Even if Congress fails to approve funding from that source, however, we should not give up on other prospects for providing expanded access to massive digital libraries. Instead, we need to remind ourselves of a similar situation in the 1970s and early 1980s when every library in the country needed to convert its card catalog to an online format. Long-term planning and goal-setting, combined with strategic grants from funders and the creation of new services such as OCLC, resulted in the massive conversion of library catalogs.
Even if we overcome the financial and copyright obstacles to massive digitizing of library holdings, however, another major problem remains-how to organize the effort. Because libraries acquire many of the same books, significant overlap exists in their collections. Nothing is gained by digitizing every library’s copy of the same title. The Digital Library Federation is promoting creation of a registry of digital materials so that, among other things, duplicative digitization could be avoided. But this step, important as it is, would only allow libraries to see what others had digitized, not designate responsibilities for seeing that digitization goes forward.
No library alone can afford to digitize all that its patrons could use. Can libraries parcel out digitization responsibilities among themselves? Can institutions that have spent decades if not centuries competing to build rival collections of print materials agree to merge these collections electronically? Can they agree to digitize their unique holdings for universal access if other libraries agree to do the same with theirs? When the smallest college can offer its faculty and students electronic access to the library holdings of the largest research university, what happens to relative status in the competition for top scholars and students? It may be hard to work for universal benefits if the cost seems to be a reduction in one’s own prestige. All our energies could be exhausted just in trying to find acceptable terms for such collaborations. But if, in the digital era, libraries must continue to compete, it can cease to be about collections and become about services-the ingeniousness with which individual libraries tailor resource access to particular needs of their user communities.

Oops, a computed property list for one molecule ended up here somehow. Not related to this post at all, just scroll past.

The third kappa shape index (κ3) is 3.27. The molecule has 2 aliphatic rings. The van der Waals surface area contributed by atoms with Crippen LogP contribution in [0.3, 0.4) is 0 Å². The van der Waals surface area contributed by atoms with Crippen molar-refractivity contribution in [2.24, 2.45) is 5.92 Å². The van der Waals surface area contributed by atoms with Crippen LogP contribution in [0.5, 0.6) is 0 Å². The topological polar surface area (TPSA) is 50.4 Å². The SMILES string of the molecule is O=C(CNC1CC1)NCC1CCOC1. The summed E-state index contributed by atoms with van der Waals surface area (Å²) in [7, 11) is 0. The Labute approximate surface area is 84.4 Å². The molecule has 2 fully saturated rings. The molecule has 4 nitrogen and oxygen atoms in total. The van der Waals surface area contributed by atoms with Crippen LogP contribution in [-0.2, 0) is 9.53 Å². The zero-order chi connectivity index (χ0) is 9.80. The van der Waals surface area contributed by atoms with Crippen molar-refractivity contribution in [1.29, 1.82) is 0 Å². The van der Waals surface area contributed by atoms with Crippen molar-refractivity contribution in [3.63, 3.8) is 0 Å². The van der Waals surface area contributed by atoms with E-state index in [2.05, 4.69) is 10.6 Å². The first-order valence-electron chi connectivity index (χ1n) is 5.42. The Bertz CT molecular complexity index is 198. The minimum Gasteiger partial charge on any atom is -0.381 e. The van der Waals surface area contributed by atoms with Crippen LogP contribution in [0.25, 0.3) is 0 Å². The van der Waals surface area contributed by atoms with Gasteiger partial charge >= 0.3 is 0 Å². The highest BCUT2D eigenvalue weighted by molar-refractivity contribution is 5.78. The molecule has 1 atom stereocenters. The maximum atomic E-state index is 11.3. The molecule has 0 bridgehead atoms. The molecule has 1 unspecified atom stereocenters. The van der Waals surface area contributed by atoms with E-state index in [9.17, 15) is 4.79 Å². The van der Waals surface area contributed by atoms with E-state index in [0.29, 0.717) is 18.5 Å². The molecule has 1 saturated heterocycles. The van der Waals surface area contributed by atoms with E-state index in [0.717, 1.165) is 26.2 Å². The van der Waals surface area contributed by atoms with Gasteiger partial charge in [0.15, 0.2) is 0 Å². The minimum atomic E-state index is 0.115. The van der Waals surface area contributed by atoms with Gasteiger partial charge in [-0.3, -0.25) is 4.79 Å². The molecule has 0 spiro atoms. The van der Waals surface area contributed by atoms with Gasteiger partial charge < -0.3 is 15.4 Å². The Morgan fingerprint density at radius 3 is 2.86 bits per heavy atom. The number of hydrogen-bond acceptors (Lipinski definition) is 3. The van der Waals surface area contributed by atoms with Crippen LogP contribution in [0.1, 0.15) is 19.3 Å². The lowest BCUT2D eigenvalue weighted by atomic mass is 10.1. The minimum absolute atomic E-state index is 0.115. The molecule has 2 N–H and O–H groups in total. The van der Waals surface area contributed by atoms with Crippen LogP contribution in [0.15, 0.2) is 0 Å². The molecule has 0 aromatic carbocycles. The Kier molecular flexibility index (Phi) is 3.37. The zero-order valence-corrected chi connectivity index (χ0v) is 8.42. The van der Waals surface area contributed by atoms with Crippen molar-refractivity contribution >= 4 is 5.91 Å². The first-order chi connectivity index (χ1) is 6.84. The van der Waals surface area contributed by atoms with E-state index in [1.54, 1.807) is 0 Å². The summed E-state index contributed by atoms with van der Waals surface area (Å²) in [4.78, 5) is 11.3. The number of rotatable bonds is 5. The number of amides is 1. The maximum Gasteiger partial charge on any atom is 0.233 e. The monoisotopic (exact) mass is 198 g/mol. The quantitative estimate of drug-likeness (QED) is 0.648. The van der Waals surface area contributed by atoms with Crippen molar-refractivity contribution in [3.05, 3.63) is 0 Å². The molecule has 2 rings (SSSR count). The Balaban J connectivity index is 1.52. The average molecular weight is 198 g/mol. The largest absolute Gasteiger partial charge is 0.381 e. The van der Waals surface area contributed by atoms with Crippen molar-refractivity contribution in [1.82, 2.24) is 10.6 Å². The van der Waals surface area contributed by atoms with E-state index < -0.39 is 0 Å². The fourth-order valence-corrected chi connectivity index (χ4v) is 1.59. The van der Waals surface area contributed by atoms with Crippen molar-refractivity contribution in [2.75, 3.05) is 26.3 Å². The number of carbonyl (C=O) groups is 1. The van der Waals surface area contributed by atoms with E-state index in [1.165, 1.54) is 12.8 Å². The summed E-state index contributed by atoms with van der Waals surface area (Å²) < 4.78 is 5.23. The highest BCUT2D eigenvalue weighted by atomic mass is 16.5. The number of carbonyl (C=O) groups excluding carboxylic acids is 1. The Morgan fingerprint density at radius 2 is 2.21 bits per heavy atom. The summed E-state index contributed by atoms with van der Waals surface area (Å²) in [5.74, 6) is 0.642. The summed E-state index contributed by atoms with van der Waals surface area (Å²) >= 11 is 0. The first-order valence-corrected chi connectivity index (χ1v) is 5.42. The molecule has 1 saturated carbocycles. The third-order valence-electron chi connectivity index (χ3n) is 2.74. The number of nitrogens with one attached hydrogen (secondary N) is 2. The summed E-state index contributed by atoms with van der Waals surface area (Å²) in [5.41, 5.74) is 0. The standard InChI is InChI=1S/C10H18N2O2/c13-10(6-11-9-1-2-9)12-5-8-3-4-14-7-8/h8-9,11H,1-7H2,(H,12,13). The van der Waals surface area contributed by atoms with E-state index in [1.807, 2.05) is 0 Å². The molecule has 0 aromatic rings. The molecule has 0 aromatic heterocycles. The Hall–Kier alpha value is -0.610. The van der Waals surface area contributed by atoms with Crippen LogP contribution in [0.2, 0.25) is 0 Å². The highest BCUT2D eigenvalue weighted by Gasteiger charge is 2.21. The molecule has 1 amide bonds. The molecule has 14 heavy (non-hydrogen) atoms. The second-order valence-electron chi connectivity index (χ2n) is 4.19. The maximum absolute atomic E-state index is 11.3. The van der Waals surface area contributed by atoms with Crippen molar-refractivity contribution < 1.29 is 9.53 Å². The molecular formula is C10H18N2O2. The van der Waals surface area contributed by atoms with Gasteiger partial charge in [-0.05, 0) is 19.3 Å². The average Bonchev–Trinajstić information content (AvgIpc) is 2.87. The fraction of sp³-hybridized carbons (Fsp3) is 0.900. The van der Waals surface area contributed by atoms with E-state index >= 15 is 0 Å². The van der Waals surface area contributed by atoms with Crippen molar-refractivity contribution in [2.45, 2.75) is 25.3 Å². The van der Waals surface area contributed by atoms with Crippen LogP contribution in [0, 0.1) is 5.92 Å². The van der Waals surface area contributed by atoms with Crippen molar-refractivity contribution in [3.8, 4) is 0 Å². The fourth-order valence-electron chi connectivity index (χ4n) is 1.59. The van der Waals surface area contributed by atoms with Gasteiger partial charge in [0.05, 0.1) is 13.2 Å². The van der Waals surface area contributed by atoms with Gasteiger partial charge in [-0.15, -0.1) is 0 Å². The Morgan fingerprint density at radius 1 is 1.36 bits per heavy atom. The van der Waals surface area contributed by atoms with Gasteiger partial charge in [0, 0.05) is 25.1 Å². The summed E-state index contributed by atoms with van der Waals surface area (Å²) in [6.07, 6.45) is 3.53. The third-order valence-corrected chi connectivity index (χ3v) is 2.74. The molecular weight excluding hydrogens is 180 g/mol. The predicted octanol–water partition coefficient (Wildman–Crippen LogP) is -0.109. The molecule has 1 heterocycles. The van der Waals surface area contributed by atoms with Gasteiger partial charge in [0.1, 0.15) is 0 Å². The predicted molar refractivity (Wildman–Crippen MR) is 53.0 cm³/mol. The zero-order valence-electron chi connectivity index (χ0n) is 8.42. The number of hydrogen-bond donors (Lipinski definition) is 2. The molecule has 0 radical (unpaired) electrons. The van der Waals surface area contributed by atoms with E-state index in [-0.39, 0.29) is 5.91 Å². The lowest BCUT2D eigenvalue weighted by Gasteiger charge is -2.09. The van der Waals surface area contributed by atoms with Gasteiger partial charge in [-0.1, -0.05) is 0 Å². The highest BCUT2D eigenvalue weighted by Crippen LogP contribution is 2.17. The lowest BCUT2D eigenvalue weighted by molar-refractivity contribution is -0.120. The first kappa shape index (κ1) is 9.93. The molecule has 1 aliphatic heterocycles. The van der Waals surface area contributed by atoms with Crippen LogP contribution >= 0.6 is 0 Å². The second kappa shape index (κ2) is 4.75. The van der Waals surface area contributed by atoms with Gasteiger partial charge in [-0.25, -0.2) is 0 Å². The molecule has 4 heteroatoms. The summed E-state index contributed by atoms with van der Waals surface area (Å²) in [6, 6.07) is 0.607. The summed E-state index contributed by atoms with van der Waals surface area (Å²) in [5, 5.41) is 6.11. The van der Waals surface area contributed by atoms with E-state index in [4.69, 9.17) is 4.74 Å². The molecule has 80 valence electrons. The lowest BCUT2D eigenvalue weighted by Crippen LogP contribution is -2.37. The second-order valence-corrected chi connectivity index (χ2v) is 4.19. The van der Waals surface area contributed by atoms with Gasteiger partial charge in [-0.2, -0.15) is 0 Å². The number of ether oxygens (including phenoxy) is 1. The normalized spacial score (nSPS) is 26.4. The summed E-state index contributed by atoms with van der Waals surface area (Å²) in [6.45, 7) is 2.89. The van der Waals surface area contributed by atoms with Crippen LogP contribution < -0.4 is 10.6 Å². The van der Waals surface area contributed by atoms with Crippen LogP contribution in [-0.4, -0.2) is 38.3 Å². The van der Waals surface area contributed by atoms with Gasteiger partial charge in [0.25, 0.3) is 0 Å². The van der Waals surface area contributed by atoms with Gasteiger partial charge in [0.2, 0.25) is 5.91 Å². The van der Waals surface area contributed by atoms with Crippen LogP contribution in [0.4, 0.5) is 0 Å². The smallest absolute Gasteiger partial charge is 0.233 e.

Actually, some libraries already have contributed to aggregations of digital resources, such as those I named earlier. And, as members of the Digital Library Federation noted in a recent discussion of strategic planning, technological tools are now available or under development that will make possible what members called “federating content.” Realizing that “crafting content into a whole,” as one member put it, could be of great significance for future teaching and learning, the federation already is raising questions about whether and how access centers might be linked and responsibilities divided.
The responsibilities, I should add, extend to keeping digital resources accessible as well as simply creating them. Because of the fragility of digital media, the rapidity with which systems for accessing digital information are superceded, and the uncertainty of the long-term efficacy of current digital maintenance techniques, preservation of digital information is a growing concern as well. Access to the kind of comprehensive digital library I envision must extend widely not only now but through future generations. Preservation, too, will be easier if collaborative.
Thus we need money, intellectual property agreements, and library collaborations to build the massive and accessible collections of enduringly valuable cultural resources that I am proposing. Success also will require some less obvious things. One is something that even traditional libraries seldom fully achieved-genuine collaboration with scholars.